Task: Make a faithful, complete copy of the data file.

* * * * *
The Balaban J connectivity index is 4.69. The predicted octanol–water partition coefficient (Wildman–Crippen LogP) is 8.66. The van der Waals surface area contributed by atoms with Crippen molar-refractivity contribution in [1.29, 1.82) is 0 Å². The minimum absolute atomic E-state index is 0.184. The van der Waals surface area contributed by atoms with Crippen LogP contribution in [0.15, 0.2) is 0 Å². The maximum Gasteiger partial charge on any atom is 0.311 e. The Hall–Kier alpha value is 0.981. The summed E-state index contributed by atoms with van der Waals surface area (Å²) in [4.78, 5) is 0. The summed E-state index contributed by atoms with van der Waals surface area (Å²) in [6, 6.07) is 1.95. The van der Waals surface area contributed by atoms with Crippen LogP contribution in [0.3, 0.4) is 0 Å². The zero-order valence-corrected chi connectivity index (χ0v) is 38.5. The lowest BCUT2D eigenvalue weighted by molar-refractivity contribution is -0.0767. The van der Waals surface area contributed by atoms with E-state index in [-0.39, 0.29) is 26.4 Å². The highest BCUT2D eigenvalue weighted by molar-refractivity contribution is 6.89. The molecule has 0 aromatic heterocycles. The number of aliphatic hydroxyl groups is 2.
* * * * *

The Balaban J connectivity index is 4.69. The predicted octanol–water partition coefficient (Wildman–Crippen LogP) is 8.66. The van der Waals surface area contributed by atoms with Crippen molar-refractivity contribution in [1.29, 1.82) is 0 Å². The minimum absolute atomic E-state index is 0.184. The van der Waals surface area contributed by atoms with Crippen LogP contribution in [0.15, 0.2) is 0 Å². The maximum Gasteiger partial charge on any atom is 0.311 e. The Hall–Kier alpha value is 0.981. The summed E-state index contributed by atoms with van der Waals surface area (Å²) in [4.78, 5) is 0. The summed E-state index contributed by atoms with van der Waals surface area (Å²) in [6, 6.07) is 1.95. The van der Waals surface area contributed by atoms with Crippen LogP contribution in [0.3, 0.4) is 0 Å². The zero-order valence-corrected chi connectivity index (χ0v) is 38.5. The lowest BCUT2D eigenvalue weighted by molar-refractivity contribution is -0.0767. The van der Waals surface area contributed by atoms with E-state index in [-0.39, 0.29) is 26.4 Å². The highest BCUT2D eigenvalue weighted by molar-refractivity contribution is 6.89. The molecule has 0 aromatic heterocycles. The number of aliphatic hydroxyl groups is 2.